I think the one other feature of paper that they can sell, along with paper's quality as a medium for pictures, is the attractiveness of paper itself. Do good market research, determine what books people have an emotional attachment to, and sell those books in premium-priced, durable, beautiful, hardback editions. Don't try to compete with ebooks on cheap content delivery. People still buy vinyl records, designer clothes, luxury cars, and fancy hand soaps. People will pay a premium for a special version of something that they love.
I'm not sure about book stores, per se, but I think that printed books have a long life ahead of them. I imagine that they're analogous to vinyl records. I've already begun moving the bulk of my paperback collection to ePub but some titles are worthy of better treatment and get upgraded to a hardback. I'll pay a premium for an elegant copy of a book that I love.
My hunch is that the drive to force more kids to learn programming is a facet of a bigger issue. There's a two-faced problem in the state of college education. One, the supply of college educated people is probably too high. Two, the quality of high-school educated students entering college (or the workforce) is too low. Both devalue the end result of a college education. This initiative to teach more computer programming to high school students is, I think, a recognition that we need to expect more of high school graduates. A program that makes high school graduates marginally more employable and which builds a stronger foundation for a meaningful, rather than remedial, college education, is probably a good thing. On the other hand, I think that policy-makers are still trying to plug holes in a leaky dam rather than devoting serious thought and resources to building better dams.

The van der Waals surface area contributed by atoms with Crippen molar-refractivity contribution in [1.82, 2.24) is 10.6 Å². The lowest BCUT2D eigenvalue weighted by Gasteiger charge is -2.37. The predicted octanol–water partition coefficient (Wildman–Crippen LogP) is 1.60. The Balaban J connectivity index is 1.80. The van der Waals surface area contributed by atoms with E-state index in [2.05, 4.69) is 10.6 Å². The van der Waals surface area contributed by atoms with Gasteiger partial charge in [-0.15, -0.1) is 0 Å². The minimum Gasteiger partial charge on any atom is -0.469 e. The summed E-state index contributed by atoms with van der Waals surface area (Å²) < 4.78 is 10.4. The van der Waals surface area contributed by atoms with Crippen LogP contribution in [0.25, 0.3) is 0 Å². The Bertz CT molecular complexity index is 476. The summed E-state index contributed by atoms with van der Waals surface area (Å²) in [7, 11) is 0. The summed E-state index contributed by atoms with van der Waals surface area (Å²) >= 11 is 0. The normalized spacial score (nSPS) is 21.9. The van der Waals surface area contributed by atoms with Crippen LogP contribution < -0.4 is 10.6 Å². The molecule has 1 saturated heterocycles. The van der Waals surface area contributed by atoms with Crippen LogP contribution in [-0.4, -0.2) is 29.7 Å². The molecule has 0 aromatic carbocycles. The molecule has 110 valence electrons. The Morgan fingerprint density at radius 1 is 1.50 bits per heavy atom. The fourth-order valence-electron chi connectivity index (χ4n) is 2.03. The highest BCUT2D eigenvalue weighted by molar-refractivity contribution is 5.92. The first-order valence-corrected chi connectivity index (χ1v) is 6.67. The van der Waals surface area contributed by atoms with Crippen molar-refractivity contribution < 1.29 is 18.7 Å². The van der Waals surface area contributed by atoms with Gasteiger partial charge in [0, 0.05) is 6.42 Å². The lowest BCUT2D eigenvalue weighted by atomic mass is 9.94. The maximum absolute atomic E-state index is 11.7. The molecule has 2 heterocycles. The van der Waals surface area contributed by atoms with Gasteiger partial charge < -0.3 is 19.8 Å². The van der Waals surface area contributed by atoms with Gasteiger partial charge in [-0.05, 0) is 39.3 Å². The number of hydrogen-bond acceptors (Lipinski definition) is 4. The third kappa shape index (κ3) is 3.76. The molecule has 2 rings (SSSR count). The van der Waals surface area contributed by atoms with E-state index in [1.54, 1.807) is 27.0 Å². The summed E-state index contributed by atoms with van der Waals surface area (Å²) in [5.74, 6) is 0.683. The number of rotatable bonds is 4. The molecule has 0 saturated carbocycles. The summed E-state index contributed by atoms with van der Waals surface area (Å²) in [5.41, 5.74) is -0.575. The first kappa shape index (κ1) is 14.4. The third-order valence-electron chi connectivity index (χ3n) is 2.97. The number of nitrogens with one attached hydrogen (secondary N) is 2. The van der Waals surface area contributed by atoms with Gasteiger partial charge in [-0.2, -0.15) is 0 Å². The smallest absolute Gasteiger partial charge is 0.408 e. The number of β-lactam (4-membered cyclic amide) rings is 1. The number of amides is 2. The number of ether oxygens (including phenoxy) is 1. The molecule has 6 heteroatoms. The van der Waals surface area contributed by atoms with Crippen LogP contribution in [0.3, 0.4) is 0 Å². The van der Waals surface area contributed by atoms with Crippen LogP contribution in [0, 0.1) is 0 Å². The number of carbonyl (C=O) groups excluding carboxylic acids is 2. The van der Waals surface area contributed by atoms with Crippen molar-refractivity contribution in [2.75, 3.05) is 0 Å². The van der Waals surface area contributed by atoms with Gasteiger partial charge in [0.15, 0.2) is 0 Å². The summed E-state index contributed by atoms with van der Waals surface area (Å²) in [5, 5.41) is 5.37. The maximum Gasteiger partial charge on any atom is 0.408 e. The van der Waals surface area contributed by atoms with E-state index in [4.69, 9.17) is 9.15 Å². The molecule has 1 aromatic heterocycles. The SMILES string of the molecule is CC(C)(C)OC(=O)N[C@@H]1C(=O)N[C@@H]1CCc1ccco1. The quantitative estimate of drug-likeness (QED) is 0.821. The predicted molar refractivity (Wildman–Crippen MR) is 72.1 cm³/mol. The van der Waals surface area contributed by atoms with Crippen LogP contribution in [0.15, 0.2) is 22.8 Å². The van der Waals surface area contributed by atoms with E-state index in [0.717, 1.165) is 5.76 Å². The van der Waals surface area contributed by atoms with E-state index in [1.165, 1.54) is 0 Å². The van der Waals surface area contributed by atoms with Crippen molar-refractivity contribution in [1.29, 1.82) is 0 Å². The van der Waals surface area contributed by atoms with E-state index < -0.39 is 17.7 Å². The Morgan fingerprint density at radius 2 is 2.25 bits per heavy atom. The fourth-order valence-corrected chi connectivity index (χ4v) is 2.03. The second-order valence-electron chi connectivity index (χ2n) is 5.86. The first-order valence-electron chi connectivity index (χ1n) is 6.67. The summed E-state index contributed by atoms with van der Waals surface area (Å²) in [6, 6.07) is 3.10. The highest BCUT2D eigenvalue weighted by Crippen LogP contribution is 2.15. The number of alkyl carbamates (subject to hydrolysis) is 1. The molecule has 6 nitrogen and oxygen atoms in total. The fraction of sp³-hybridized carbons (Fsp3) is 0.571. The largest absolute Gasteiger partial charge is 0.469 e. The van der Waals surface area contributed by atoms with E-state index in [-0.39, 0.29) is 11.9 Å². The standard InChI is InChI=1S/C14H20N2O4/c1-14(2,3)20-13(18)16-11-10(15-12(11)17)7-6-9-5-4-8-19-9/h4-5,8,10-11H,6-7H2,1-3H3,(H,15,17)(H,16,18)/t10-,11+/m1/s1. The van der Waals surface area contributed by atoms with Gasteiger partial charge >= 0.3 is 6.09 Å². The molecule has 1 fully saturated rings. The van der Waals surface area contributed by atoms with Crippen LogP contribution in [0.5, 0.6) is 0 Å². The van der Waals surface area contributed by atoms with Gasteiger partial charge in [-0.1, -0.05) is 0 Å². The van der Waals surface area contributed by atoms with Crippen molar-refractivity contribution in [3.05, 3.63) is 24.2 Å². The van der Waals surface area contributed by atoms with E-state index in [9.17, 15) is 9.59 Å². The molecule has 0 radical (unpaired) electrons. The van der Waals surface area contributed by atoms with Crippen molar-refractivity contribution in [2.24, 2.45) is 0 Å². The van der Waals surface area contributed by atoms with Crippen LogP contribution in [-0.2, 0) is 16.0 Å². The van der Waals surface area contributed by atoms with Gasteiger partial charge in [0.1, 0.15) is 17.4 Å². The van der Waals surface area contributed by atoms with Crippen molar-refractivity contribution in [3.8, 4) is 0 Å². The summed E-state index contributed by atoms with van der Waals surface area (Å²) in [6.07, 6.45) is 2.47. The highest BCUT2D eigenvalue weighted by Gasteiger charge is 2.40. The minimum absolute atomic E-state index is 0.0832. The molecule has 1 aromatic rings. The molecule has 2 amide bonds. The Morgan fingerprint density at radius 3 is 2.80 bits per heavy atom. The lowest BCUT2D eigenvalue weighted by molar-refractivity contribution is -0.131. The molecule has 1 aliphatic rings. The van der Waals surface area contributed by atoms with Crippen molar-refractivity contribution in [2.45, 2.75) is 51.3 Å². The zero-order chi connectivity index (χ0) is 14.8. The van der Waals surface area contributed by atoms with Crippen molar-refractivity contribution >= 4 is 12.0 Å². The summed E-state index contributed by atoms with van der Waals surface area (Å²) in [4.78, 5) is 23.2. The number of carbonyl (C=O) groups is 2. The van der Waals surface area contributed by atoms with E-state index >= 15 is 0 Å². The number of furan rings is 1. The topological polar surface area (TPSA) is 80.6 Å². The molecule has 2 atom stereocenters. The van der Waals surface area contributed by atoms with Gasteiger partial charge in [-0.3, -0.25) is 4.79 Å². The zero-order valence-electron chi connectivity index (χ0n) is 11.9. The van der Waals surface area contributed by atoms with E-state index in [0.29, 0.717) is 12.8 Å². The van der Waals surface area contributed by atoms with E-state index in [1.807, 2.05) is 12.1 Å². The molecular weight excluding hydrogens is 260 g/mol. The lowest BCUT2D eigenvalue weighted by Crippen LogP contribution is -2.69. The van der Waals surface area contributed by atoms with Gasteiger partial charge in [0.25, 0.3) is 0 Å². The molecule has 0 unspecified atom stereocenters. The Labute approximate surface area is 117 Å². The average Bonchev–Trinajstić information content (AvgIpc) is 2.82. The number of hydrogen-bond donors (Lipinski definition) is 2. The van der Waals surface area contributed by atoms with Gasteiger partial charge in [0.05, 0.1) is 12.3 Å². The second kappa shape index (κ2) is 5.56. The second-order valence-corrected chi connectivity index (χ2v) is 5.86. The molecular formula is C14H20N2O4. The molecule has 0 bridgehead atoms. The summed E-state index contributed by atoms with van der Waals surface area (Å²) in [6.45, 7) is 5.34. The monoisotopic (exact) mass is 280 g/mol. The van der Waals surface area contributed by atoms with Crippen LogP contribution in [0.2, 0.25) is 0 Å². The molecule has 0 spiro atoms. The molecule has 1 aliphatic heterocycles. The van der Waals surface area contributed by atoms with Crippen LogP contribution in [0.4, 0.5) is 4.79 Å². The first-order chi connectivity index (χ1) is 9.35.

One of the things that I found most delightful about Myst - and continue to marvel at - is that the core of the gameplay had nothing to do with killing things. I find Minecraft increasingly appealing because the emphasis is more on building and exploring. Myst really gave the impression of a bigger world around you and used the literary technique of "show, don't tell" to exhibit it. I guess I can admit to being a little bit jaded. There are quite a few "show, don't tell" elements hidden in a game like Guild Wars 2. On the other hand, they're more like Easter eggs than serious components of the narrative or the gameplay. In Myst, if you weren't paying attention, you weren't proceeding. How many games dare that nowadays? Not that it would matter. Today, if you aren't paying attention, just consult the wiki. In fact, just consult the wiki in advance, so you'll know what to prepare for.